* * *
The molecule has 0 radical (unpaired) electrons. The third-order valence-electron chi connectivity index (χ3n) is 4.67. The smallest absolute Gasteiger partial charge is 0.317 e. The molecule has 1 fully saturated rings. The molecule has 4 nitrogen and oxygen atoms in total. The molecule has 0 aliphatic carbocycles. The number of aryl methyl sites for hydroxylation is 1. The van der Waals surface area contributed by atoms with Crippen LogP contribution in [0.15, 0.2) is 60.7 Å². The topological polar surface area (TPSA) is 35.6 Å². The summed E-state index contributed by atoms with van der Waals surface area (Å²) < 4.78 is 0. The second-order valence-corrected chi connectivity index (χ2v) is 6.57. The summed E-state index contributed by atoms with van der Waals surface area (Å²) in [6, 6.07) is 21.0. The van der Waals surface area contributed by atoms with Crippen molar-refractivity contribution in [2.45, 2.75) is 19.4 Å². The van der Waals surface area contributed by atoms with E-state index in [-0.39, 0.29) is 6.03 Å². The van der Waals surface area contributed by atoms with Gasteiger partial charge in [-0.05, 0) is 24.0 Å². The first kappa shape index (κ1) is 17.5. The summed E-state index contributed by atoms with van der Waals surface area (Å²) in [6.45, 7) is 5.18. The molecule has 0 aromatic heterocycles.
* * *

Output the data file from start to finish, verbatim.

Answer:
The molecule has 0 radical (unpaired) electrons. The third-order valence-electron chi connectivity index (χ3n) is 4.67. The smallest absolute Gasteiger partial charge is 0.317 e. The molecule has 1 fully saturated rings. The molecule has 4 nitrogen and oxygen atoms in total. The molecule has 0 aliphatic carbocycles. The number of aryl methyl sites for hydroxylation is 1. The van der Waals surface area contributed by atoms with Crippen LogP contribution in [0.15, 0.2) is 60.7 Å². The topological polar surface area (TPSA) is 35.6 Å². The summed E-state index contributed by atoms with van der Waals surface area (Å²) < 4.78 is 0. The second-order valence-corrected chi connectivity index (χ2v) is 6.57. The summed E-state index contributed by atoms with van der Waals surface area (Å²) in [6, 6.07) is 21.0. The van der Waals surface area contributed by atoms with Crippen molar-refractivity contribution in [2.45, 2.75) is 19.4 Å². The van der Waals surface area contributed by atoms with E-state index in [-0.39, 0.29) is 6.03 Å². The van der Waals surface area contributed by atoms with Gasteiger partial charge in [-0.05, 0) is 24.0 Å². The first kappa shape index (κ1) is 17.5. The summed E-state index contributed by atoms with van der Waals surface area (Å²) in [6.45, 7) is 5.18. The molecule has 0 aromatic heterocycles.